at company parties. And the National Cable & Telecommunications Association has sponsored "In the Trenches Week" activities, where cable CEOs and system GMs donned hardhats and did installs. But that was a publicity stunt for the community — not something that changed corporate cultures.
A key Southwest lesson: You don't have to be the biggest company to be the best and most profitable industry player.
The importance of leadership, and the ability to operate with a top-down management approach, were driven home in the TCI case studies. Most of the class was familiar with the TCI saga.
But the studies — written by Harvard professor Thomas Eisenmann, who interviewed 18 cable CEOs for his thesis on industry consolidation — gave us a new perspective on TCI and the way its former CEO, John Malone, thinks.
Most big companies, such as General Electric Co., operate from the bottom up. Low-level managers recommend changes that are approved further up the chain. Malone's top-down approach was largely successful, but there were some drawbacks.
In the 1990s, Malone spun the company's assets into three publicly traded companies: Liberty Media, TCI Satellite Entertainment and TCI International.
Malone gave each company CEO 1 or 2 percent of their equity to distribute as they saw fit, and the capital markets provided more discipline than he could offer, he told Eisenmann.
"Getting a CEO in front of a bunch of securities analysts, all throwing rocks, wondering why the stock isn't performing, that's therapeutic. That focuses strategy!" Malone said.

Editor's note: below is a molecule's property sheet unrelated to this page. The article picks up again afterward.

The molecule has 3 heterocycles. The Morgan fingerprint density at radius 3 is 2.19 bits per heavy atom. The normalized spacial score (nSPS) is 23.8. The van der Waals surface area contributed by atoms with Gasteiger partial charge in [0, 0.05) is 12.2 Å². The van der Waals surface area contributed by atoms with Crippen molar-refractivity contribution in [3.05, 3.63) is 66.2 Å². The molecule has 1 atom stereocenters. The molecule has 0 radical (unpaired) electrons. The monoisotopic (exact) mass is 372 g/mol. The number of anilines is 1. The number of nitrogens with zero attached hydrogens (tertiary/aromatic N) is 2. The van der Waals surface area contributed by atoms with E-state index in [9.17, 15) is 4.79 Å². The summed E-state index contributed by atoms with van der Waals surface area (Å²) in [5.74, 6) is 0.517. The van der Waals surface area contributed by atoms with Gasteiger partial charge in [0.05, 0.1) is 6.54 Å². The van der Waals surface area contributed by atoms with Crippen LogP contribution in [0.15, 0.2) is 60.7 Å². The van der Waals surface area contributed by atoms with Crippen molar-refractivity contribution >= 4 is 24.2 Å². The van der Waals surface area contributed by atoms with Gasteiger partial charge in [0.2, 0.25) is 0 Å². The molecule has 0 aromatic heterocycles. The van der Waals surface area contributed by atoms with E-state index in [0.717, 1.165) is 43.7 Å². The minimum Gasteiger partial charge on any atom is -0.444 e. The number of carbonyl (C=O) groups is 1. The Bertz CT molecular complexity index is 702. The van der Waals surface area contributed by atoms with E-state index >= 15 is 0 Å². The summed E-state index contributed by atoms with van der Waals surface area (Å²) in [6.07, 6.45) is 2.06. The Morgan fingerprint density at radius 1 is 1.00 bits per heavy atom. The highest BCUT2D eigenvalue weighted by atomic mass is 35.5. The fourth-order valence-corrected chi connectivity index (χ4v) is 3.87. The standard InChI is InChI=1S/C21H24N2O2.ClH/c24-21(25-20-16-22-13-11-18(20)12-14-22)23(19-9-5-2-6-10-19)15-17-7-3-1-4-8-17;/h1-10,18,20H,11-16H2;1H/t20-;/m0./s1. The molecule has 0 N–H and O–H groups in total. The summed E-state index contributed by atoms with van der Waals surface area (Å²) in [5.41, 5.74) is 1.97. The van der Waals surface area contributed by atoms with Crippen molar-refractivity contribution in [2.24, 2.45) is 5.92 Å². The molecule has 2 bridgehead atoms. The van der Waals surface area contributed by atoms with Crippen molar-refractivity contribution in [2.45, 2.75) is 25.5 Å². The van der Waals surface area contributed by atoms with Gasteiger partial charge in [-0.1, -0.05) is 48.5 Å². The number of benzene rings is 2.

A hitch in the top-down approach was shown in late 1996, when Malone, after seeing TCI's stock price, credit ratings and margins fall, replaced several cable channels nationwide with networks like Animal Planet, which were offering cash for carriage.
Former TCI senior vice president Bob Thomson described the backlash that occurred when TCI's Evansville, Ill., system, responding to Malone's directive, dropped local Chicago-based superstation WGN from its system.
"People need to have been around [Malone] long enough to recognize that if he says, 'Launch Animal Planet,' and you end up deleting a whole bunch of popular programming services to do that, then you're not using your head. If someone went back and asked him, 'Should we drop WGN in our Evanston, Ill., system to launch Animal Planet?' he'd say, 'Of course not!' But you can't require the CEO to get down into the nitty gritty of every decision.
"He must rely on his lieutenants to interpret his requests in a reasonable way, and take the risks for doing so," Thomson said.
Malone also showed his willingness to make broad strategy changes in 1996. TCI and the rest of the industry had planned to deploy telephony and high-speed data services, but Malone dropped that idea, and instead moved up the rollout of digital set-tops that could run on existing plant in order to stave off satellite competition.